Speechwriter—Power of the Pen!
Presidential election season makes one aware of the artistry of a speechwriter. A speechwriter is worth her/his weight in gold. Her/His objective is to make a speaker look worthy of votes, promotion, to be in the position they’re in, and so on. Great speeches elicit quotes that enable others to remember the speaker. “Ask not what you can do for your country…”, “When they go low, we go high,” “The American dream does not come to those who fall asleep,” a dynamic speechwriter has the ability to frame a moment in history. What does it take to become a speechwriter?
The 2016 presidential conventions have demonstrated the power of a skilled and knowledgeable political speechwriter and what happens when one, seemingly, fails. One speaker, accused of plagiarism, has been mocked and ridiculed. The next week the plagiarized speaker delivers another powerful and memorable speech reinforcing her oratory skills while the speaker from a week ago is shamed further.
As mentioned previously an effective speechwriter must accept that another is credited with their words. A speechwriter must have an interest in the subject—politics, business, non-profits, youth, etc.,—work well with others, handle criticism, be timely, research, able to work under pressure, clearly understand the objectives and the abilities of the slated speaker. Although it is not carved in stone, that one must have a college degree, certainly one must possess a high English proficiency level. This is a profession for an individual who prefers to work in the background.
A speechwriter can be on staff or freelance. According to Lisa Dorword, President Obama’s head speechwriter makes $172,200 while the assistant speech writers make less $42,000. Large corporations probably employ full-time speechwriters while other companies may hire freelance speechwriters. One may charge per project or hour. One’s experience and effectiveness would determine the pay rate. Just as one would do when writing a speech, research can help determine how much to charge.
If one is pondering how s/he can improve the speech/delivery of speakers or composing and studying speeches this could be the ideal profession. If a friend or relative is slated to present at an organization or club meeting ask if s/he would allow you to write or collaborate with her or him on the speech. Follow and practice your dream.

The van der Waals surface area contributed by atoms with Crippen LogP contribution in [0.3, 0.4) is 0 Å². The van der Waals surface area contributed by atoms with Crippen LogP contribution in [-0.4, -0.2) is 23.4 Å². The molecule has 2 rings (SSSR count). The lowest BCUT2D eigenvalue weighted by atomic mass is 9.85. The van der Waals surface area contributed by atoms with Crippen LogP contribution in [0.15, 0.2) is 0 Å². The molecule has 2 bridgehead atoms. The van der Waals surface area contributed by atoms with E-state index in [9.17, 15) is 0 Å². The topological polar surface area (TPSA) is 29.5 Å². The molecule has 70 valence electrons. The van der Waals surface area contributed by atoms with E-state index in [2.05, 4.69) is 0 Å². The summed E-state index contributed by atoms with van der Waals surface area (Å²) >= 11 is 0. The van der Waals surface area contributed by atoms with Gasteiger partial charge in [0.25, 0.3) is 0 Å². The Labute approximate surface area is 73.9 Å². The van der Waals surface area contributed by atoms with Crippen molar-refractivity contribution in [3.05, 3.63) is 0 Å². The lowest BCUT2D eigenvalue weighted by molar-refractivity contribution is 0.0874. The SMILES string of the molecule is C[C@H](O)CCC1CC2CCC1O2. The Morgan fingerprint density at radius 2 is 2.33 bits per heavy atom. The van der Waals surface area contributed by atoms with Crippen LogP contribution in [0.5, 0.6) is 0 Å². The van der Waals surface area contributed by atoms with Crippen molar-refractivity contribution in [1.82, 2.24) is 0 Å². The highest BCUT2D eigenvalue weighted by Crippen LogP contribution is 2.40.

Dorword, Lisa. http://work.chron.com/speechwriters-salary-7406.html
Diversity and Communication in the Workplace
August 22, 2016; 12-12:45 p.m., replayed 6-6:45 p.m. Fee $100
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Enter ‘coder’ in a search engine and the general response is usually medical. A medical coder is a demanding occupation and one that is in demand. A coder is needed in all aspects of health care. My overall assumption based on salary range and professional demands, is that medical coders are generally women.
Medical coders must carefully read the notes of doctors and nurses. Coders must understand private payer policies and government regulations to produce accurate coding and billing.
Coders spend their days reviewing medical records to assign codes and make sure health care providers are properly reimbursed for their work.
Consequently, medical coders must be familiar with Current Procedural Terminology (CPT). Imagine, there are over 9,800 CPT codes—one for every type health care service provided—and 14,000 International Classifications of Diseases and generally the coder must carefully access all the information provided. This allows for uniform documentation between medical facilities. Uniform information allows for efficient research and analysis, which government and health agencies use to track health trends more efficiently.
According to the Centers for Disease Control (CDC), there were over 1.2 billion patient visits in the past year. That includes visits to physician offices, hospital outpatient facilities and emergency rooms. If there were just five pieces of coded information per visit, which is an almost unrealistically low estimate, that would be 6 billion individual pieces of information that needs to be transferred every year. In a system loaded with data, medical coding allows for the efficient transfer of huge amounts of information.
Coding allows administrators to look at the prevalence and effectiveness of treatment in their facility. This is especially important to large medical facilities like hospitals.
Clearly, this is detailed oriented work. Training programs can be found in community colleges and online learning centers. To be certified one must pass an examination. Coders earn between $35,000 to $55,000 a year. Certified coders earn 21 percent more than non-certified coders and must remain up-to-date on trends in the field.
When one receives a bill for medical services one can assume that a medical coder has inserted the appropriate codes/charges according the described treatment submitted by a medical team. A conscientious medical coder can save doctors and facilities hundreds and thousands of dollars. Such an individual is a valuable member and deserves as well as earned a salary well beyond $55,000 a year.
Center for Disease Control: http://www.cdc.gov/nchs/fastats/docvisit.htm
Explore Health Careers. http://explorehealthcareers.org/en/career/143/medical_coder
“Everything You Need to Get Started in Medical Billing and Coding,” http://www.medicalbillingandcoding.org/learn-more-about-coding/